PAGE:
Pilates for Chronic Pain
What is Pilates?
Pilates is a method of exercise and physical movement designed to stretch, strengthen, and balance the body (7. An Exercise in Balance: The Pilates Phenomenon). It will stabilize and strengthen your core postural muscles supporting the spine. Pilates helps with alignment which helps relieve and prevent back pain. When doing Pilates, you gain greater control over the movement of your body through correct spinal and pelvic alignment, concentration on movement, and proper breathing.
Benefits of Pilates Over Other Strength Building Exercises
Traditional workouts that are weight-bearing often build short, bulky muscles which are easier to injure. Through Pilates, your body becomes more flexible and your strength is balanced. It elongates and strengthens the body improving muscle elasticity and joint mobility. Also, many traditional workouts emphasize one muscle group over another, so your body’s muscles often become unbalanced. Weak muscles get weaker and strong muscles to get stronger. Pilates strengthens the whole body evenly from your neck all the way down to your ankles and feet. No muscle group is overworked or underworked. Because of these benefits, Pilates is a popular exercise for professional sports teams, athletes, and even physical rehabilitation centers.
Benefits of Pilates for Chronic Pain
Pilates exercises for chronic pain work by enhancing the primary muscular support system of the body, to offload the joints and important structures of the body, ultimately leading to a reduction of pain (3. Physiolates, 2018). Pilates is great for chronic pain sufferers because exercises are low impact, increase muscle strength, and can be altered to fit your ability level. Often your brain will move away from focusing on painful areas when it is busy concentrating on the body as a whole.
- Reduced or eliminated pain
- Great for injury recovery
- Increasing control over pain
- Create more efficient patterns of movement
- Better posture
- Less risk of injury
- Improved function making daily activities easier
- Greater feeling of well-being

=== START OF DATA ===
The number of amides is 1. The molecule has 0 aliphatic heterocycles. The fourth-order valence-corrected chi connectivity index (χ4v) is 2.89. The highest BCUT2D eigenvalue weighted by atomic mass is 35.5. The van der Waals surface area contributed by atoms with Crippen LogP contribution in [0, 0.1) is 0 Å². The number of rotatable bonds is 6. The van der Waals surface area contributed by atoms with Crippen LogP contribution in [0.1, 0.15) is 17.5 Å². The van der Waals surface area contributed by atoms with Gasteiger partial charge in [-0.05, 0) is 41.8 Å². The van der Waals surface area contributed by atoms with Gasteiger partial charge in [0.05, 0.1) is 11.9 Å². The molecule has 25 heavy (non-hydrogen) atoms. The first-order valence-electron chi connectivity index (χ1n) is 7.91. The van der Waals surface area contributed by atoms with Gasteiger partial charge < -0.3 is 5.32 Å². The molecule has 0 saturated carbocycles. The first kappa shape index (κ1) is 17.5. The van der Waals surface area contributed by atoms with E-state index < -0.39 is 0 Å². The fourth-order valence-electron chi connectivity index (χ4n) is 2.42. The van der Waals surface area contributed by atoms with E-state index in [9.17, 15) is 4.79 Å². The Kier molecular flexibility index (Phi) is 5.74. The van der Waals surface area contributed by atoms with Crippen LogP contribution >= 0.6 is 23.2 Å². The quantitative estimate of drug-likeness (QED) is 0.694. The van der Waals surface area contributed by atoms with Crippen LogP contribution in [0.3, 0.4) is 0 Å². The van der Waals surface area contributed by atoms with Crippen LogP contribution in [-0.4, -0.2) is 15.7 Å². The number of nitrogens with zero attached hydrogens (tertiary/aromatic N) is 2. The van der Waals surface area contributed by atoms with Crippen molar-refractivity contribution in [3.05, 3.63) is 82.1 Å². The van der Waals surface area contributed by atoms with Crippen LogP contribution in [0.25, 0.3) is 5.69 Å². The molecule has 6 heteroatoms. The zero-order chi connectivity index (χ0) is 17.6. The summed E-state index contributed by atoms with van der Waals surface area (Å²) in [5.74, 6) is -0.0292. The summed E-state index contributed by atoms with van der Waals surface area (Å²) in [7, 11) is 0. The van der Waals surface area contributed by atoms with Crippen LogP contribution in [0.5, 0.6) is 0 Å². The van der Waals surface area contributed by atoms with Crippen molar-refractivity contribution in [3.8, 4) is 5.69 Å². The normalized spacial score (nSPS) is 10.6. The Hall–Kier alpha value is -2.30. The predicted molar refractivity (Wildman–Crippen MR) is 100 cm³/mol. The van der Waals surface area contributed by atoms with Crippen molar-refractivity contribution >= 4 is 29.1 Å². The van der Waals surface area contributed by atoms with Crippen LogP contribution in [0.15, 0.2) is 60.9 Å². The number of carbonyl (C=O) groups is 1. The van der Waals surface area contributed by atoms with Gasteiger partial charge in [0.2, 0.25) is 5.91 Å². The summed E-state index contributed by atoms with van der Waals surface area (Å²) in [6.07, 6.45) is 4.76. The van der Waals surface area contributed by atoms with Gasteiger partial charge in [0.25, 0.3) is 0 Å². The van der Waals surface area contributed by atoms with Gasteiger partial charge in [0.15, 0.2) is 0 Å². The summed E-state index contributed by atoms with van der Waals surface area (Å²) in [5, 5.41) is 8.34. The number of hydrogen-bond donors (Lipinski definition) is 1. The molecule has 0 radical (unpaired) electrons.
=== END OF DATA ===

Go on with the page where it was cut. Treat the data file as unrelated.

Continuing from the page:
- Increased confidence and independence
- Reduced muscle stiffness
- Improving joint mobility
- Increases flexibility
- Promote weight loss
12 Scientifically Proven Reasons Pilates Leads to Peace of Mind
- Improves memory: The part of our brains responsible for cognitive function and memory start shrinking in our late 20’s. Recent studies show that exercise improves the creation of new brain cells and protects existing cells. Another study shows that people who practice mindful activities such as yoga or Pilates experience superior brain function.
- Trains your brain: Learning a new Pilates routine will help challenge the body and mind.
- Deeper muscle activation means the better function of the nervous system: We use specific areas of the brain every time we move.
- Calm mind and emotions with Pilates: Pilates has a lot of the benefits of mindfulness meditation which include a calmer mind.
- Relieves stress tension in your body: Through releasing tension in your muscles, stress hormones are reduced. By removing stress from the body, you also get it out of your mind.
- Tames your stress: It can also prevent stress, due to the mindfulness aspect.
- Makes you happier: When the body is positively stressed it releases endorphins that make us feel good.
- Makes you more creative: Mindfulness meditation is known to improve creativity.
- It lets you control your emotions: The breathing techniques you learn can help calm your mind in stressful situations.
- Mindful Movement helps release emotional tension: You learn to gain control over the deep core muscles closely connected to emotional baggage.
- Teaches you to be yourself: With Pilates your progress is based on personal standards and priorities, you are not in competition with anyone else.
- Become more confident: Confidence can be gained from having good posture.
How Safe is Pilates for Chronic Pain?
Many of the exercises require reclining or sitting positions. They are also low-impact exercises that are only partial weight-bearing. This is not a cardio workout. When doing Pilates, the focus is on the way the body moves, it is not about the number of repetitions, and you don’t want to over-stress your muscles. It’s not an exercise that is known to make you sweat, because it’s all about concentration and breathing. The exercises are pretty safe considering many physical therapy facilities use Pilates to rehabilitate after injuries.
What Conditions does Pilates help with?
Conditions Pilates Helps with Include:
- Chronic back pain: View Exercises
- Fibromyalgia: View Exercises
- Postural pain
- Shoulder pain
- Hip pain
- Multiple Sclerosis: View Exercises
Chronic Low Back Pain
Pilates can help with chronic low back pain because it strengthens your weak core muscles that often create pain. Pilates is so effective with chronic back pain that it is considered one of the best choices of therapy for people with back pain. Just make sure you check with a doctor and use a Pilates instructor with plenty of experience helping people with low back pain.
Many people with arthritis are afraid to exercise because they are concerned about intensity. However, Pilates exercises are low-impact, gentle movements, that are purposeful, preventing stress on joints.